Brothers Review

By Lucas Klein, published

My review of Eileen Chow & Carlos Rojas's translation of Brothers 兄弟 by Yú Huá 余華 is out, printed in this summer's edition of Rain Taxi.

Since it's only available in print, you'll have to order a copy from the website or else pick up an issue--for free--where available. They're often on offer at independent bookstores in North America.


# 1.   

Pity none of us will see it. What's the monthly circulation of Rain Taxi, anyway?

(Q: If a tree falls in the forest, and there's no one there to hear it...?)

(A: Maybe the review never happened).

Perhaps you could post a few blurbs, here or on your own blog, or in some sort of creative-commons environment.

The sound of one hand clapping, -C

Cindy M. Carter, June 22, 2009, 9:42p.m.

# 2.   

I'll read it. Does it circulate as far as Boston? I actually looked for it in Borders (they have a pretty good selection of lit mags) and didn't see it on the shelf. I'll try Grolier at Harvard this week.

Canaan Morse, June 23, 2009, 2:05p.m.

# 3.   

Just read a draft copy of Lucas' review, and thought it the most comprehensive and sensible review of Brothers so far. It offers a fairly detailed overview of the plot (perhaps a little too detailed if you're allergic to spoilers, but I'm not), an assessment of the translation (Klein grades it a "high pass"), and some background to help readers contextualize the novel.

In the context of western and Chinese literary tradition:

"But while such a description suggests that Brothers fulfills the promise of Euro-American modernist and postmodernist fiction, Yu Hua's real ancestry is the long tale of pre-modern China."

In the context of Yu Hua's other work:

"In the '80s Yu Hua was known for the brutality of his short stories, but turning to full-length novels in the '90s his fiction began to depict characters defined more by their earnestness in the face of historical tragedy. To that extent, Brothers may represent a return."

In the context of contemporary Chinese society:

"But the mixture of pleasure and pain and lopsided power amidst economic development does not only play out in the bedroom, it affects the whole household as well. China likewise has a long tradition of attentiveness to the family, but in showcasing the destruction of the family—how brothers can no longer be brothers—Yu Hua hits at the rot upon which China's last half-century has been built."

Cindy M. Carter, June 26, 2009, 10:45p.m.

# 4.   

Hey Lucas, any chance we could get that posted here in the future? A certain time after it's published, say?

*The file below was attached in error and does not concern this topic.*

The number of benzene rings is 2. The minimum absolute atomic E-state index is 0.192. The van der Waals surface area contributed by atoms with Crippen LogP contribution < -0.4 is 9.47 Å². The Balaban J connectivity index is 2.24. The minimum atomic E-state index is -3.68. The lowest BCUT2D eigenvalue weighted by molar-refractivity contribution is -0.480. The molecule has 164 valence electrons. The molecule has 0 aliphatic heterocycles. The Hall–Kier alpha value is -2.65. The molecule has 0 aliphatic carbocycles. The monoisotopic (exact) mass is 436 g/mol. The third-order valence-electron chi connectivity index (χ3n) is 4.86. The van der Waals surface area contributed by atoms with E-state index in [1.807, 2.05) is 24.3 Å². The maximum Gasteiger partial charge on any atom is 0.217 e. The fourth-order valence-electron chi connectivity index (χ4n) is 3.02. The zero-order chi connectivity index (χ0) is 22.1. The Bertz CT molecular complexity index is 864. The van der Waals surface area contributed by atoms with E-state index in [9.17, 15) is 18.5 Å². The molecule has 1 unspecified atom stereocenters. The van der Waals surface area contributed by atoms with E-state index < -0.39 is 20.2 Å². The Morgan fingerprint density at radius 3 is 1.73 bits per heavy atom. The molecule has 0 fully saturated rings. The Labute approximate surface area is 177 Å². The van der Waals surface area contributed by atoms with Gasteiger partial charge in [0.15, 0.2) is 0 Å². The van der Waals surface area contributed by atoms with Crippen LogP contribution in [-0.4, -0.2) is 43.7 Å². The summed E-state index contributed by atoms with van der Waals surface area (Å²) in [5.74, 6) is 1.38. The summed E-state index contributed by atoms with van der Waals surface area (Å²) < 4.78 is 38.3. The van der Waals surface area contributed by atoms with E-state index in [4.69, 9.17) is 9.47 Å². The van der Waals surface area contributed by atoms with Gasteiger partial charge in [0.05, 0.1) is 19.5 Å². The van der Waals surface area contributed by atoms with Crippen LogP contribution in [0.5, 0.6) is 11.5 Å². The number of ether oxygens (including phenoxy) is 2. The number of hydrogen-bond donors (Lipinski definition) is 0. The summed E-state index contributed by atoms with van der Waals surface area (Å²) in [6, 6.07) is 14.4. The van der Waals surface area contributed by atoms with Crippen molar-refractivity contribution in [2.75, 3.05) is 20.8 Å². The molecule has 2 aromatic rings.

Eric Abrahamsen, June 26, 2009, 11:37p.m.

# 5.   

I think that should be possible. I'll ask the editor at Rain Taxi to be sure.


Lucas , June 27, 2009, 3:25p.m.

# 6.   

Two things:

In his review, Klein speculates that Brothers may represent a return to the brutality of Yu Hua's earlier short fiction. I don't know enough about Yu Hua's early work to say, but I wonder how Yu Hua's various translators - Michael Berry (To Live), Andrew F. Jones (Chronicle of a Blood Merchant) and Allan H. Barr (Cries in the Drizzle) - view Brothers, in light of the books they have translated.

Also, I've been re-reading English language reviews of Brothers and thought it might be interesting to post some blurbs. Most of the reviewers seem impressed by scope of the novel, although their assessments of its significance and literary antecedents vary.

February 19, 2009 Washington Post review by Bei Ling (Independent Chinese PEN Center):

"The story is a fable writ large about how the manic materialism of today's China sprang from the insanely politicized culture of Mao's era. The Cultural Revolution was thoroughly insinuated into the bloodstream of the Chinese people, at least for the two generations covered in the novel, and Yu Hua suggests that its hereditary effects will persist for decades no matter what economic reforms come to the country."

February 1, 2009 Los Angeles Times review by Ben Ehrenreich (author):

"Brothers is unapologetically crude and not just in its humor, which rarely veers far from the outhouse or the bedroom. In broad outline, the novel's plot -- two orphaned brothers, sworn to protect each other, are divided by history and their love for the beautiful Lin Hong -- is simplistic and soap-operatic.[...] I'm not complaining. Despite a few slow stretches, Brothers is a consistently and terrifically funny read..."

"Beneath the slapstick, Brothers is about two very different worlds, both in China, that improbably enough succeeded one another during the same long century. [...] Late 20th century capitalism, in Yu's description, is more corrupt and just as grotesque in its excesses as the Maoist austerity it replaces."

February 9, 2009 review by Maureen Corrigan (NPR):

"Read Brothers, Yu Hua's sensational, sweeping and satirical 600-plus-page novel about life in a Chinese village from the early days of the Cultural Revolution to the giddy capitalist present, and you'll realize what's missing from a lot of other contemporary social novels, and in particular, Tom Wolfe's opus The Bonfire of The Vanities."

February 2, 2009 "Briefly Noted" review in The New Yorker:

"A characterization of Baldy’s notoriety can also be applied to this relentlessly entertaining epic: 'Though his reputation reeked, it reeked like an expensive dish of stinky tofu—which is to say, it might stink to high heaven, but damn, it sure tasted good.' "

Cindy M. Carter, June 28, 2009, 12:15a.m.

# 7.   

As a matter of fact...

Thanks to Powell's & their Review-a-Day feature of selected Rain Taxi reviews, my take on Brothers is available online.



Lucas , July 4, 2009, 2:29a.m.


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